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Sodium Chloride

macrumors 6502
Original poster
Jul 11, 2017
266
128
Has Apple made any official statement regarding their intention to switch from Intel CPU to their own chip? Should we even buy a new Mac now considering the switch? New app or new MacOS after the switch wouldn’t work with Intel based Mac, right?

Historically, how much time had passed since the release of the first Intel-based Mac to the release of the last MacOS that works with Power PC Mac? After such time, you must buy Intel based Mac if you want to run the latest MacOS.
 
Last edited:

davidg4781

macrumors 68030
Oct 28, 2006
2,829
407
Alice, TX
Mac OS X Leopard was the last supported version for PowerPC. It was released in late 2007. Snow Leopard, Intel only, was released 2009. I believe the first Intel Mac was released in 2006 and they fully converted in 2007 sometime.

As far as what to buy. If you. need a Mac now, buy it now. Or, really, wait a few weeks for the September event, if you can.

If you don't need a Mac now, don't buy one now.

Example, I have a 2011 Mac mini that won't be able to run Mojave. Fine with me, whatever. But! I'd love a portable. And I'd love one that has what I need. I feel the current MacBooks are underpowered, for my needs. While the MacBook Pros would work fine, they're expensive. I'd like a little more powerful MacBook, which I'm hoping will come out soon. Although, the current MBPs, while expensive, have more features than the last version, so it may be good enough for me to switch.

And I've been doing this though process for the past few years. It's not worth it for me to fully upgrade, but it would be nice. I'm glad I waited though. While I miss MagSafe and wish it would come back, I'm glad Apple fully switched to USB-C. I might even upgrade from my iPhone 8 if the next one has USB-C, just so I can start getting on board.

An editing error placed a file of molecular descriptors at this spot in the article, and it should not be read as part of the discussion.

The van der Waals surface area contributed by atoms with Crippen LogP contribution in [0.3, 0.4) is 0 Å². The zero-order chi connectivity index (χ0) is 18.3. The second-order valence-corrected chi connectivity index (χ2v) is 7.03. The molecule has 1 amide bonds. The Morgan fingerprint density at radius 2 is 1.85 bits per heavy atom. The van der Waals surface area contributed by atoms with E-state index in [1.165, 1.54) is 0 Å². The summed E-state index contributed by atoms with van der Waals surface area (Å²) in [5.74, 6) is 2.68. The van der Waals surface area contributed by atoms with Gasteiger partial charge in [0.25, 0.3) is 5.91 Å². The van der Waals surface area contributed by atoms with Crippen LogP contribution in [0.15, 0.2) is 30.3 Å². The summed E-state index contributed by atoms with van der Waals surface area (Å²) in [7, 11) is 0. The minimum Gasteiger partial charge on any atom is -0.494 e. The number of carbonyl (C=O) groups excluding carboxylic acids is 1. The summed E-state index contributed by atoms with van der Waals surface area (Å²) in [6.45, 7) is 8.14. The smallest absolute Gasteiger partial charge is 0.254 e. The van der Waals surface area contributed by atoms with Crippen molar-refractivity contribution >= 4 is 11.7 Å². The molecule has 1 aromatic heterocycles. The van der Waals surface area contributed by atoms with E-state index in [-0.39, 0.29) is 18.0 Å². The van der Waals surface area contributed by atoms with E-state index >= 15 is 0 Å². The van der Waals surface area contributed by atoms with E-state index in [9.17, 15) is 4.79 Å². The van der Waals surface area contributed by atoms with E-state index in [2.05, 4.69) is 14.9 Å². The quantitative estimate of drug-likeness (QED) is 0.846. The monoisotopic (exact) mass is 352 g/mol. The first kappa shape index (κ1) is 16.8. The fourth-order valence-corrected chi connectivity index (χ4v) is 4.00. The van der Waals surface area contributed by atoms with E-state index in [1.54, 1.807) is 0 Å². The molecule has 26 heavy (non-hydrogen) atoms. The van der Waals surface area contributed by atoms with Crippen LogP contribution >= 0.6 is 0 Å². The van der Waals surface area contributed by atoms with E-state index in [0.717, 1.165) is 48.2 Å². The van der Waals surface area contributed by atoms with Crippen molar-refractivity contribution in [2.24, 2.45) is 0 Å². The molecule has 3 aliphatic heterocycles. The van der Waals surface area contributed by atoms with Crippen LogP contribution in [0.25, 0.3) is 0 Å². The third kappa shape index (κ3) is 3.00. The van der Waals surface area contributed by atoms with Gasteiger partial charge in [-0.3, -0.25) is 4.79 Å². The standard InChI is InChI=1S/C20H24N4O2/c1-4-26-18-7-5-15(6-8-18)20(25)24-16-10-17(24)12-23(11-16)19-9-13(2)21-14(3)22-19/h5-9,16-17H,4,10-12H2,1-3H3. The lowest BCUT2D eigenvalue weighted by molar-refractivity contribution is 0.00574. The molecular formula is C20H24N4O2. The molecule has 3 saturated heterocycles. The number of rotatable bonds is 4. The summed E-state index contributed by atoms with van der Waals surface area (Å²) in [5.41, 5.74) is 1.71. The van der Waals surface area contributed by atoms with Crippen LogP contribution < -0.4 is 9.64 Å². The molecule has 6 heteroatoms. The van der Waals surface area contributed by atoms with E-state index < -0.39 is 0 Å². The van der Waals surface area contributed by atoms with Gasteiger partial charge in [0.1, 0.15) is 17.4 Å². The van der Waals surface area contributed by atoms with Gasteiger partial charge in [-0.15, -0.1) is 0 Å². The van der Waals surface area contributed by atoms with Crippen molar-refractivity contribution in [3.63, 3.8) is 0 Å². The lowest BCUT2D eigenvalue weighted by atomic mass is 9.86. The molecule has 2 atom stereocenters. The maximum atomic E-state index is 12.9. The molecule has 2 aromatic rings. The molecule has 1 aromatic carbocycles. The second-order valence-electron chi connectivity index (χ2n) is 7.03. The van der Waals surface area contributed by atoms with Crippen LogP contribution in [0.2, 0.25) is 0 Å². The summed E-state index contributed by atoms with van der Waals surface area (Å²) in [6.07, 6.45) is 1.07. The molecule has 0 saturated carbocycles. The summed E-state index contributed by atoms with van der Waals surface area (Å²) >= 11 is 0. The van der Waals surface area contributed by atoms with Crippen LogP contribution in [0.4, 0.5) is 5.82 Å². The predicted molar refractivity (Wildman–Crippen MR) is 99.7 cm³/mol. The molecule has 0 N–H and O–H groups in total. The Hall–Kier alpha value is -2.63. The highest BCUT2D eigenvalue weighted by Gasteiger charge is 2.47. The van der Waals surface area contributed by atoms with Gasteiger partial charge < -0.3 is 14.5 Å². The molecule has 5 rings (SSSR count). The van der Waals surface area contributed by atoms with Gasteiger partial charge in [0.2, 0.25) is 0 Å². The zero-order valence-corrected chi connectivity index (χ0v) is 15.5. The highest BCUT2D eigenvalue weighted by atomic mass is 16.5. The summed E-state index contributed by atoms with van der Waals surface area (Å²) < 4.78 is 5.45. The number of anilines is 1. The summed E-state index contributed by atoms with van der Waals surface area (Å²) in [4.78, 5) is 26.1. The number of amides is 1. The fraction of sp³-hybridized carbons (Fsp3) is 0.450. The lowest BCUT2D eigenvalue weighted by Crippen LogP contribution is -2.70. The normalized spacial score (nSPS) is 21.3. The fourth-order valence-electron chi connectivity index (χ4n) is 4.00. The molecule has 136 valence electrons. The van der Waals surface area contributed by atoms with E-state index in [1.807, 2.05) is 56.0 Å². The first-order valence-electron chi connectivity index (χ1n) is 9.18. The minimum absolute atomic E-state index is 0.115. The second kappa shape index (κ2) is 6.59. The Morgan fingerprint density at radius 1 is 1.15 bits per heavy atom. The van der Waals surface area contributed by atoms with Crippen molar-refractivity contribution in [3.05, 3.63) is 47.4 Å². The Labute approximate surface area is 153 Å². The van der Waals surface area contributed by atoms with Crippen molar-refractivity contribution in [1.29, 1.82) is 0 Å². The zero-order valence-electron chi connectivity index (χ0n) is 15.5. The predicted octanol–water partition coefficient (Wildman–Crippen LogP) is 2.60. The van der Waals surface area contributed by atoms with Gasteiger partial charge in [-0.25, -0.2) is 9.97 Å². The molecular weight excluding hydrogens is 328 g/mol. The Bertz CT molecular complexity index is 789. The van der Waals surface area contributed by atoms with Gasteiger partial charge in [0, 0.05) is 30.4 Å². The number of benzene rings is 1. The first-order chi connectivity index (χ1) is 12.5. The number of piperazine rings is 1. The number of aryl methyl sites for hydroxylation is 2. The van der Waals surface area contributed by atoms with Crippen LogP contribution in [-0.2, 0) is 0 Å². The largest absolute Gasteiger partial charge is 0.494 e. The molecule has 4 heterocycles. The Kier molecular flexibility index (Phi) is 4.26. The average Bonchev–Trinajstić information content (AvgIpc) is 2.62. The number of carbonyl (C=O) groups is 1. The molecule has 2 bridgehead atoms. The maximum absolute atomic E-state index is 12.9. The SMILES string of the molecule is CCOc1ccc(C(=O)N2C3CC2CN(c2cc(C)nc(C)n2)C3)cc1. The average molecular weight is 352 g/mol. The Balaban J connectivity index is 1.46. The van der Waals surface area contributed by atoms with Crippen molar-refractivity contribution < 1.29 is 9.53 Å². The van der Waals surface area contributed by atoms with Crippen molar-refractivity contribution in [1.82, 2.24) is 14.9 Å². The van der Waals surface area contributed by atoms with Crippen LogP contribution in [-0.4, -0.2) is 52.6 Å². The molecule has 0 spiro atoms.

maflynn

macrumors Haswell
May 3, 2009
73,682
43,712
Has Apple made any official statement regarding their intention to switch from Intel CPU
Nope
Should we even buy a new Mac now considering the switch?
If you need one now, buy one now. Regarding switching, if another platform fits your needs, then it will be cheaper to buy a windows PC. There is no perfect solution and both Macs and PCs offer trade offs, advantages and disadvantages.

New app or new MacOS after the switch wouldn’t work with Intel based Mac, right?
Apple provided a emulation later allowing legacy apps to run, but you are correct new apps written for the new platform will not run on the old platform. MacOS will have cross platform compatibility for a few years and given the slow pace of innovation on the macOS front, you can choose not to upgrade and not be any worse off.
 

AidenShaw

macrumors P6
Feb 8, 2003
18,667
4,676
The Peninsula
Apple provided a emulation later allowing legacy apps to run, but you are correct new apps written for the new platform will not run on the old platform.
(Typo - "layer", not "later")

Note that the "Rosetta" emulation layer used in the PPC -> x64 transition used an existing 3rd party product (from "Transitive", which was bought by IBM). Transitive was very clever, and the emulation was helped by the fact that the Intel CPUs were quite a bit faster than the stale PowerPC chips.

It's not clear if anything similar for x64 -> AArch64 exists. There's also the general situation that x64 is much faster than any AArch64 CPU. Emulating a fast CPU using a slow CPU is a challenge.

Another thing to consider is that the Apple OSX pro market has been shrinking due to the stagnation in laptop/desktop upgrades. It's possible that many third party vendors would decide to abandon the Apple platform rather than do *another* architecture change. Is OSX viable without Adobe apps?

My personal guess would be that Apple does an OSX port to AArch64 for some "Chromebook-like" laptops and tablets for the low end and educational market - but sticks with x64 for the higher end systems.
 

jerwin

Suspended
Jun 13, 2015
2,895
4,651
If apple switches from x86-64 chips, they'll have to provide some very compelling arguments for doing so. And if the argument hinges on "freedom to innovate", I'll be very concerned about the useful lifespan of any subsequent apple product.
 
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